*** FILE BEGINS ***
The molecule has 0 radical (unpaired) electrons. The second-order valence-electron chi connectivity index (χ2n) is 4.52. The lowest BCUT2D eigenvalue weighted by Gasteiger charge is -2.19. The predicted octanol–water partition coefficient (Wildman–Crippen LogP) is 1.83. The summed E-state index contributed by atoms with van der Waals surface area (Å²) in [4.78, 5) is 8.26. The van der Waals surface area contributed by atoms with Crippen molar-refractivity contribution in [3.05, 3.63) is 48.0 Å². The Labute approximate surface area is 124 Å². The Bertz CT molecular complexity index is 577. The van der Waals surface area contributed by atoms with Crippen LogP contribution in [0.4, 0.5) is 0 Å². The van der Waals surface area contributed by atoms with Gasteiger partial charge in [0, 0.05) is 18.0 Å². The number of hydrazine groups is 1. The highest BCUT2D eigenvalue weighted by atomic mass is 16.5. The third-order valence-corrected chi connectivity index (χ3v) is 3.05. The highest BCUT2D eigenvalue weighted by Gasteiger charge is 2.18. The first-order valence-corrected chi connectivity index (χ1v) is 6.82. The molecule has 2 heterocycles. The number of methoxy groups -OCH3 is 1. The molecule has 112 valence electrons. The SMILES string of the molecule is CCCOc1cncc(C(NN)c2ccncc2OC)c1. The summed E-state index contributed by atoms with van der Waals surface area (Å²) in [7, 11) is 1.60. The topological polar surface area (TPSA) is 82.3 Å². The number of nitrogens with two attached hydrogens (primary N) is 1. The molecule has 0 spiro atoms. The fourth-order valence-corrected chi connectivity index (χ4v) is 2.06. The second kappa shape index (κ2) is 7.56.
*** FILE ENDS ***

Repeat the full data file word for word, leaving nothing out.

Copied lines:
The molecule has 0 radical (unpaired) electrons. The second-order valence-electron chi connectivity index (χ2n) is 4.52. The lowest BCUT2D eigenvalue weighted by Gasteiger charge is -2.19. The predicted octanol–water partition coefficient (Wildman–Crippen LogP) is 1.83. The summed E-state index contributed by atoms with van der Waals surface area (Å²) in [4.78, 5) is 8.26. The van der Waals surface area contributed by atoms with Crippen molar-refractivity contribution in [3.05, 3.63) is 48.0 Å². The Labute approximate surface area is 124 Å². The Bertz CT molecular complexity index is 577. The van der Waals surface area contributed by atoms with Crippen LogP contribution in [0.4, 0.5) is 0 Å². The van der Waals surface area contributed by atoms with Gasteiger partial charge in [0, 0.05) is 18.0 Å². The number of hydrazine groups is 1. The highest BCUT2D eigenvalue weighted by atomic mass is 16.5. The third-order valence-corrected chi connectivity index (χ3v) is 3.05. The highest BCUT2D eigenvalue weighted by Gasteiger charge is 2.18. The first-order valence-corrected chi connectivity index (χ1v) is 6.82. The molecule has 2 heterocycles. The number of methoxy groups -OCH3 is 1. The molecule has 112 valence electrons. The SMILES string of the molecule is CCCOc1cncc(C(NN)c2ccncc2OC)c1. The summed E-state index contributed by atoms with van der Waals surface area (Å²) in [7, 11) is 1.60. The topological polar surface area (TPSA) is 82.3 Å². The number of nitrogens with two attached hydrogens (primary N) is 1. The molecule has 0 spiro atoms. The fourth-order valence-corrected chi connectivity index (χ4v) is 2.06. The second kappa shape index (κ2) is 7.56.